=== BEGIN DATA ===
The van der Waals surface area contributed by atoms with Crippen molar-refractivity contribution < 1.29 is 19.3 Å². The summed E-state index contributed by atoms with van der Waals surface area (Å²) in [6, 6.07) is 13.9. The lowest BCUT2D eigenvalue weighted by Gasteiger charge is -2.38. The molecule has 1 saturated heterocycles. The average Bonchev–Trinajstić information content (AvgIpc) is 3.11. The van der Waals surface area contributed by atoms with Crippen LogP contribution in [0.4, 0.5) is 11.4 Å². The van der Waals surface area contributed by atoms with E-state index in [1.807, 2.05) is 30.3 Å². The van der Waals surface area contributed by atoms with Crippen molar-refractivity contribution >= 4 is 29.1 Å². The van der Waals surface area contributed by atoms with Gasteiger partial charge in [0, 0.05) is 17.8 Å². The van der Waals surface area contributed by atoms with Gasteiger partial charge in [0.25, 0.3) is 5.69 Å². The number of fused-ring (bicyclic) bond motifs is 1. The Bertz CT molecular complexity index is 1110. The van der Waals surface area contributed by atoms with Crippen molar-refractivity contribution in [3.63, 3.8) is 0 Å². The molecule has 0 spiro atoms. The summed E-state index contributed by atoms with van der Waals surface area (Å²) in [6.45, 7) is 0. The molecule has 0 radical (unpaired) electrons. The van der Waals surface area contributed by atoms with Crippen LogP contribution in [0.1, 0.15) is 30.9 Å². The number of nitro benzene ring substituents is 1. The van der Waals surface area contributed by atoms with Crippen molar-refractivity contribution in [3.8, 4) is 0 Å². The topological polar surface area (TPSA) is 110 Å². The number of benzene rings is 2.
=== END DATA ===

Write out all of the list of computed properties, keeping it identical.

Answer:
The van der Waals surface area contributed by atoms with Crippen molar-refractivity contribution < 1.29 is 19.3 Å². The summed E-state index contributed by atoms with van der Waals surface area (Å²) in [6, 6.07) is 13.9. The lowest BCUT2D eigenvalue weighted by Gasteiger charge is -2.38. The molecule has 1 saturated heterocycles. The average Bonchev–Trinajstić information content (AvgIpc) is 3.11. The van der Waals surface area contributed by atoms with Crippen LogP contribution in [0.4, 0.5) is 11.4 Å². The van der Waals surface area contributed by atoms with E-state index in [1.807, 2.05) is 30.3 Å². The van der Waals surface area contributed by atoms with Crippen molar-refractivity contribution >= 4 is 29.1 Å². The van der Waals surface area contributed by atoms with Gasteiger partial charge in [0, 0.05) is 17.8 Å². The van der Waals surface area contributed by atoms with Gasteiger partial charge in [0.25, 0.3) is 5.69 Å². The number of fused-ring (bicyclic) bond motifs is 1. The Bertz CT molecular complexity index is 1110. The van der Waals surface area contributed by atoms with Crippen molar-refractivity contribution in [3.63, 3.8) is 0 Å². The molecule has 0 spiro atoms. The summed E-state index contributed by atoms with van der Waals surface area (Å²) in [6.45, 7) is 0. The molecule has 0 radical (unpaired) electrons. The van der Waals surface area contributed by atoms with Crippen LogP contribution in [0.1, 0.15) is 30.9 Å². The number of nitro benzene ring substituents is 1. The van der Waals surface area contributed by atoms with Crippen molar-refractivity contribution in [3.8, 4) is 0 Å². The topological polar surface area (TPSA) is 110 Å². The number of benzene rings is 2.